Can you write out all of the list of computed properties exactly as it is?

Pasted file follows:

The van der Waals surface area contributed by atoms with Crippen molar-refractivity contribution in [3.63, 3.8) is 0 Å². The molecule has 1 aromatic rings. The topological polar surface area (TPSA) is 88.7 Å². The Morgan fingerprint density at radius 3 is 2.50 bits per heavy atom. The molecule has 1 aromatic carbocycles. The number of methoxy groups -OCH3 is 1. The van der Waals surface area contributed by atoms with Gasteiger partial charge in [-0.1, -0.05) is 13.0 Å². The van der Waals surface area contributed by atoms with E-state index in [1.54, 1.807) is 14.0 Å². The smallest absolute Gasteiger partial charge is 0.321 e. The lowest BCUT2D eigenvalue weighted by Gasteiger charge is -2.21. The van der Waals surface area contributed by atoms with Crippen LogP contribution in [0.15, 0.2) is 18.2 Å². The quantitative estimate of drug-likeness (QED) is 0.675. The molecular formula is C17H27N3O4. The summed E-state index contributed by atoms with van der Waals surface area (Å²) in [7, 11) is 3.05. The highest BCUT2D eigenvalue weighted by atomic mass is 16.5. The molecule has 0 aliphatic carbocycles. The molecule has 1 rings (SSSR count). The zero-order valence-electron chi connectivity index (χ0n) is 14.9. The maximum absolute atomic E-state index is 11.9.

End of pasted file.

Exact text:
The van der Waals surface area contributed by atoms with Crippen molar-refractivity contribution in [3.63, 3.8) is 0 Å². The molecule has 1 aromatic rings. The topological polar surface area (TPSA) is 88.7 Å². The Morgan fingerprint density at radius 3 is 2.50 bits per heavy atom. The molecule has 1 aromatic carbocycles. The number of methoxy groups -OCH3 is 1. The van der Waals surface area contributed by atoms with Gasteiger partial charge in [-0.1, -0.05) is 13.0 Å². The van der Waals surface area contributed by atoms with E-state index in [1.54, 1.807) is 14.0 Å². The smallest absolute Gasteiger partial charge is 0.321 e. The lowest BCUT2D eigenvalue weighted by Gasteiger charge is -2.21. The van der Waals surface area contributed by atoms with Crippen LogP contribution in [0.15, 0.2) is 18.2 Å². The quantitative estimate of drug-likeness (QED) is 0.675. The molecular formula is C17H27N3O4. The summed E-state index contributed by atoms with van der Waals surface area (Å²) in [7, 11) is 3.05. The highest BCUT2D eigenvalue weighted by atomic mass is 16.5. The molecule has 0 aliphatic carbocycles. The molecule has 1 rings (SSSR count). The zero-order valence-electron chi connectivity index (χ0n) is 14.9. The maximum absolute atomic E-state index is 11.9.